Jump to Main Content
Removal of nickel (II) from aqueous solution by biosorption on A. barbadensis Miller waste leaves powder
- Gupta, Shweta, Kumar, Arinjay
- Applied water science 2019 v.9 no.4 pp. 96
- Gibbs free energy, adsorption, aqueous solutions, biosorbents, biosorption, enthalpy, entropy, heat production, ions, leaves, models, nickel, pH, probability, scanning electron microscopy, sorption isotherms, temperature, wastewater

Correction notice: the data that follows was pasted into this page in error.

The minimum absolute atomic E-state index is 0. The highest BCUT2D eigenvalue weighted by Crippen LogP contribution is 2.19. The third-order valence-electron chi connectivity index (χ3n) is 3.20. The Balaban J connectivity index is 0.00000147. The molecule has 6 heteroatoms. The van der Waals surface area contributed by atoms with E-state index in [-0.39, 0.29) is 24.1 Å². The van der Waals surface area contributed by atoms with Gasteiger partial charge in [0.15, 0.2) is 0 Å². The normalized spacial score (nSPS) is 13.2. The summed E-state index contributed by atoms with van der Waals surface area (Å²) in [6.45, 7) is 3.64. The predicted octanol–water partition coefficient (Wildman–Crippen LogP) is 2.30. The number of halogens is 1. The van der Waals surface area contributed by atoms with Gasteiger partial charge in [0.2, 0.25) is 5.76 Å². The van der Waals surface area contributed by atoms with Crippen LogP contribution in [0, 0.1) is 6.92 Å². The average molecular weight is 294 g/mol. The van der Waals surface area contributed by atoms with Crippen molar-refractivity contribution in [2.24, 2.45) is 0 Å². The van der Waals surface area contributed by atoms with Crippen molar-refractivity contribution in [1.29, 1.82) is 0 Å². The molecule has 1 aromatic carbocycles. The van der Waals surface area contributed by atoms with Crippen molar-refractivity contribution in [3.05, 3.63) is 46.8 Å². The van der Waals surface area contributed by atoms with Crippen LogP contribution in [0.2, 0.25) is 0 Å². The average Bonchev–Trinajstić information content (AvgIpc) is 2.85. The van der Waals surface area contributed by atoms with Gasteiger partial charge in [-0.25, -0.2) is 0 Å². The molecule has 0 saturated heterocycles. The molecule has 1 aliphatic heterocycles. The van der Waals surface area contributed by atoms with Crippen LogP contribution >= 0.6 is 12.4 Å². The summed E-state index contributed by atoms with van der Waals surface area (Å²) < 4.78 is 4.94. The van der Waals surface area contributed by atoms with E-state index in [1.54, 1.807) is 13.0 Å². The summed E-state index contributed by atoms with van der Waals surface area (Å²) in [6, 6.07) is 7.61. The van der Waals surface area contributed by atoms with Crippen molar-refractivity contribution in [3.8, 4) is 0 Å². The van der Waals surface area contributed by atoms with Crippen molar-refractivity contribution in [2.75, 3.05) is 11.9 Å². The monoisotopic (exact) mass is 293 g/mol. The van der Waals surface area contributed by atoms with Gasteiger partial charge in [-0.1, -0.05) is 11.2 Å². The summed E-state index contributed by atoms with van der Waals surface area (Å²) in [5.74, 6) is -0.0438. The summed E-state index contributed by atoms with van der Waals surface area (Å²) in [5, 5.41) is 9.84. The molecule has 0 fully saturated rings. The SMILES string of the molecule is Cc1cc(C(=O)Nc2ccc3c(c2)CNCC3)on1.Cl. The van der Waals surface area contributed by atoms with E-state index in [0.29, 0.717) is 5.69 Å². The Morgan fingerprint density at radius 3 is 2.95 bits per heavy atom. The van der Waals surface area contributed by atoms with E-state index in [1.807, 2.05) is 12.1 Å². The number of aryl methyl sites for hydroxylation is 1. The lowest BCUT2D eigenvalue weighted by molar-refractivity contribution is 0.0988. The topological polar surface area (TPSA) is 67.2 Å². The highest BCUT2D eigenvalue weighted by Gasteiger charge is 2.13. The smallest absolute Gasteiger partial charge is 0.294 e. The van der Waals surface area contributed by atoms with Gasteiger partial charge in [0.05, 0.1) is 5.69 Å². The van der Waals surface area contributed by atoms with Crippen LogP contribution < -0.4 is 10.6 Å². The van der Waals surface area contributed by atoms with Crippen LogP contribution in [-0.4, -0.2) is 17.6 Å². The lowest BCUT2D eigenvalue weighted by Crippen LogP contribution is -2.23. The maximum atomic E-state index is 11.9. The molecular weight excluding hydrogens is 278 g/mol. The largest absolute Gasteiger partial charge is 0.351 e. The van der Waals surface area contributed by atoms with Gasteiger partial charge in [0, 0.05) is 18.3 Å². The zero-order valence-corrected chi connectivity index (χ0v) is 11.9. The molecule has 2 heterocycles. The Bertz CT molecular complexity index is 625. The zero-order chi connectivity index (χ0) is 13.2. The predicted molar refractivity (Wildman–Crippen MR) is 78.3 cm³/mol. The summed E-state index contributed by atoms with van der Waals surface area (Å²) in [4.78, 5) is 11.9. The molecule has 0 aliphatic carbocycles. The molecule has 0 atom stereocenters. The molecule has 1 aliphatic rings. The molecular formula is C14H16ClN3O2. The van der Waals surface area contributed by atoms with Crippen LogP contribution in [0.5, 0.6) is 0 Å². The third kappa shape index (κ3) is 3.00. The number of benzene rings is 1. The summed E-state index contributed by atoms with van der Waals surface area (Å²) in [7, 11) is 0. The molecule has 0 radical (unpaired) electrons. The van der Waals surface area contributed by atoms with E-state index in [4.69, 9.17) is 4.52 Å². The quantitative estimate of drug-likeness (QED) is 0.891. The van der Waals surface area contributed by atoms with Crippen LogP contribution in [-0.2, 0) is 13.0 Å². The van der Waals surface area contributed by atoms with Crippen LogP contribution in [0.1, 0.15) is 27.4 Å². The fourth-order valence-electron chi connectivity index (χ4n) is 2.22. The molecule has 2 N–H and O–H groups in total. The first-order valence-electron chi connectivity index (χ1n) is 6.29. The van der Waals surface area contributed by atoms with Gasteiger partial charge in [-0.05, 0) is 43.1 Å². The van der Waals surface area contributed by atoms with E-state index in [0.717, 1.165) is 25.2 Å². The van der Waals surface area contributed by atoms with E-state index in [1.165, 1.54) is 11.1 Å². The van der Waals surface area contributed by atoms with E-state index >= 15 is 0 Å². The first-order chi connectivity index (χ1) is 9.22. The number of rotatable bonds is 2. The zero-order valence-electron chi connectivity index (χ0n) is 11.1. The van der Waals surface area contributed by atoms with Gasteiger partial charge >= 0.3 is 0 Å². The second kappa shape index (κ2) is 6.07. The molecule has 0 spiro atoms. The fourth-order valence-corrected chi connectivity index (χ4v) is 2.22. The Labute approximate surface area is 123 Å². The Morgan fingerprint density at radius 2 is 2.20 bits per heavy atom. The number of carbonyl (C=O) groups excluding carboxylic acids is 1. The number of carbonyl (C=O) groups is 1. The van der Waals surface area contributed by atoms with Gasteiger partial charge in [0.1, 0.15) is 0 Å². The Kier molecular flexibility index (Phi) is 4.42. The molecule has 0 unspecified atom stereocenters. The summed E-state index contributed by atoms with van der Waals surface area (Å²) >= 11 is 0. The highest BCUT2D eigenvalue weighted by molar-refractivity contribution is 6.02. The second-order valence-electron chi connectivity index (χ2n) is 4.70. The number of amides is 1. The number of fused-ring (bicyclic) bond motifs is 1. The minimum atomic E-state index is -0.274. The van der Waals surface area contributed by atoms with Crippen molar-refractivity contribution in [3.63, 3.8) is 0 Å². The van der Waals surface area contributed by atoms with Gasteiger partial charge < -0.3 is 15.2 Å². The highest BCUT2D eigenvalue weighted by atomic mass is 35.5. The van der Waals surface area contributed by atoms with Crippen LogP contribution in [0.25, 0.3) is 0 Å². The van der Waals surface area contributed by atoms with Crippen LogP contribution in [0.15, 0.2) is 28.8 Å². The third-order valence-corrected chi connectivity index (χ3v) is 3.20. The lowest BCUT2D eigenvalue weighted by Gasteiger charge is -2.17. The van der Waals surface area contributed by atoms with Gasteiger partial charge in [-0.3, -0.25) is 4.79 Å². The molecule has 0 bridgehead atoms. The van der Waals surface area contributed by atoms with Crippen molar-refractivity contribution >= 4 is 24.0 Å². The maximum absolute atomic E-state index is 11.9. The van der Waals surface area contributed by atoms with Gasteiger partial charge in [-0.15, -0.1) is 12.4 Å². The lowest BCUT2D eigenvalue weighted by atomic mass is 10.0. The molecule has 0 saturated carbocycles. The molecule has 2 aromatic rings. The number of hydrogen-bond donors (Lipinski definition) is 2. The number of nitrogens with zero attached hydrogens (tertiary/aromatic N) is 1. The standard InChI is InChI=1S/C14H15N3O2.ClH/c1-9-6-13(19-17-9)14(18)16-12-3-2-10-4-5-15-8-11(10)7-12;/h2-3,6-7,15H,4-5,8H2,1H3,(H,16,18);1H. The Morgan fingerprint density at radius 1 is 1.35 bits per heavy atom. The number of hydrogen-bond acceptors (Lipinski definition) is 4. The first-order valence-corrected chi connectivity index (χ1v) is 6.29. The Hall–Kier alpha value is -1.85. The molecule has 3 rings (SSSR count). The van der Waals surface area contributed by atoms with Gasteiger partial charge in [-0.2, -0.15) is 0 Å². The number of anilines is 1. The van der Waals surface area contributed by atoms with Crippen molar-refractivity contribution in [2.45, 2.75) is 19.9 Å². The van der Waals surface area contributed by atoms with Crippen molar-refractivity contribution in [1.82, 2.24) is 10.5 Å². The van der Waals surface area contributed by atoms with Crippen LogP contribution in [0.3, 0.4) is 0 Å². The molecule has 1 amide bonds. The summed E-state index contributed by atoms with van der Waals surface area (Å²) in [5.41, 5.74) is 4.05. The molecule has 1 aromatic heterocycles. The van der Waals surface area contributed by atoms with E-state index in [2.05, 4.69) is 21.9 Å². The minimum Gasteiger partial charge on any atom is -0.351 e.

- Biosorption studies in batch mode were carried out to investigate the adsorption of Ni(II) ions from aqueous solution on A. barbadensis Miller leaves (ABL) residue powder. The effects of Ni(II) ion concentration, pH, biosorbent dose and temperature on removal process were investigated. The maximum biosorption of 60.2% for an initial Ni(II) ion concentration of 100 ppm was achieved. The five equilibrium adsorption isotherms, namely Freundlich, Langmuir, Temkin, Dubinin–Radushkevich (D–R) and BET, were analysed to fit the equilibrium data. Freundlich isotherm was found to best fit (R² = 0.9975) in this study. Among pseudo-first-order, pseudo-second-order, intraparticle diffusion and Elovich and Bangham kinetics models, pseudo-second-order model was found to be the best fitted model (R² = 0.9853) in this adsorption process. Separation factor (RL) value of less than 1.0 indicates that biosorption of Ni(II) on ABL is favourable. Thermodynamics parameters such as Gibbs free energy (∆G°), enthalpy (∆H°) and entropy change (∆S°) of the biosorption process were also estimated, and it was found that biosorption of Ni(II) ion on ABL was spontaneous, feasible and exothermic in nature. The sticking probability (S* ≪ 1) indicates that the biosorption process was physical in nature. The scanning electron microscopy (SEM) analysis was also carried out to study the morphology of the biosorbent used. The results showed that ABL residue has the potential to be used as a low-cost biosorbent for the removal of Ni(II) from wastewater.